Famed architect Frank Lloyd Wright received a letter from 12-year-old Jim Berger in 1956. The young boy asked him to design a dog house for his labrador retriever, Eddie.
In 1956, 12-year-old Jim Berger from San Anselmo, California, wrote a letter to famed architect Frank Lloyd Wright. Among other projects, Wright has worked on iconic buildings such as the Fallingwater house in Pennsylvania and the Guggenheim Museum in New York. As it turns out, he also designed a dog house for the young boy. In the letter, Berger shared that he lived in a home designed by Wright on commission from his parents. The boy wanted a matching space for his labrador retriever, Eddie. The architect obliged and sent designs for the dog house for no charge, CNN reports.
Frank Lloyd Wright designed Dog House. (Cedar Siding of course) pic.twitter.com/yUTvyEz4gc— Tribal Space (@DarylMapson) June 10, 2022
"I would appreciate it if you would design me a dog house, which would be easy to build, but would go with our house," the letter from Berger reads. "The reason I would like this dog house is for the winters mainly." He added that little Eddie was "four years old or in dog life 28 years." The labrador retriever also measured "two and a half feet high and three feet long," according to the 12-year-old. He even offered to pay Wright with money he had earned over the years from working a paper route in his neighborhood.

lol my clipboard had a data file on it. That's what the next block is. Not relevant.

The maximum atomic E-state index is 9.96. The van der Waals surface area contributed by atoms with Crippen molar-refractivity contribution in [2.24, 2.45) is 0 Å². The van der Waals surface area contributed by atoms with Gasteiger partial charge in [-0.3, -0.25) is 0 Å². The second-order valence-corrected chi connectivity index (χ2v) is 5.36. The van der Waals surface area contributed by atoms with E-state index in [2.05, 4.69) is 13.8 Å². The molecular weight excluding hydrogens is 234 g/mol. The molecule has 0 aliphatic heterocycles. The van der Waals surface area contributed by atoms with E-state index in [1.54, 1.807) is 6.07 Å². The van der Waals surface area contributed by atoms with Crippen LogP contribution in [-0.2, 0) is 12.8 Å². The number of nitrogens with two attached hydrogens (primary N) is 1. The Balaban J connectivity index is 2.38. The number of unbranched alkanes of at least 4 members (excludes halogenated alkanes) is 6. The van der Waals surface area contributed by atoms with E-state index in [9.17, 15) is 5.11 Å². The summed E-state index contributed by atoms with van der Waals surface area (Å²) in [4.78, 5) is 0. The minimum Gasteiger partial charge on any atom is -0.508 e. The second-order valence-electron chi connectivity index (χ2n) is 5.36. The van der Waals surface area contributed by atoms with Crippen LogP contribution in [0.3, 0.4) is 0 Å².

Frank Lloyd Wright seems like a real stand-up fellow. https://t.co/PUlfLb3m6B— Amanda (@mostlyoblivious) July 6, 2022
Wright responded a few weeks after receiving the letter. He wrote, "A house for Eddie is an opportunity. Someday I shall design one but just now I am too busy to concentrate on it. You write me next November to Phoenix, Arizona and I may have something then." As he promised, the very next year, the architect sent Berger the plans for the triangular dog house, written on the back of an envelope and provided at no charge. The designs for the dog house feature signatures of Wright's work, including a low-pitched roof and exaggerated overhang. The dog house is now exhibited at the Marin County Civic Center; the center itself is the largest building ever designed by Wright.
Nonetheless, the dog house on display is not the actual one used by Eddie. Berger's father, Robert, and brother, Eric, built the dog house in 1963 when Berger joined the Army, six years after receiving the plans from Wright. Unfortunately, Eddie never made use of the dog house. Therefore, Berger's mother Gloria sent it to the dump in 1970, according to the county. Several years later, in 2010, Berger and Eric built another version of the dog house as depicted in Wright's plans for the documentary "Romanza," which revolves around Wright's life. In the year 2016, Berger donated the unique structure to Marin County. According to the county, it is the smallest structure he ever designed. Wright passed away in 1959, only two years after mailing Berger the design for his canine companion.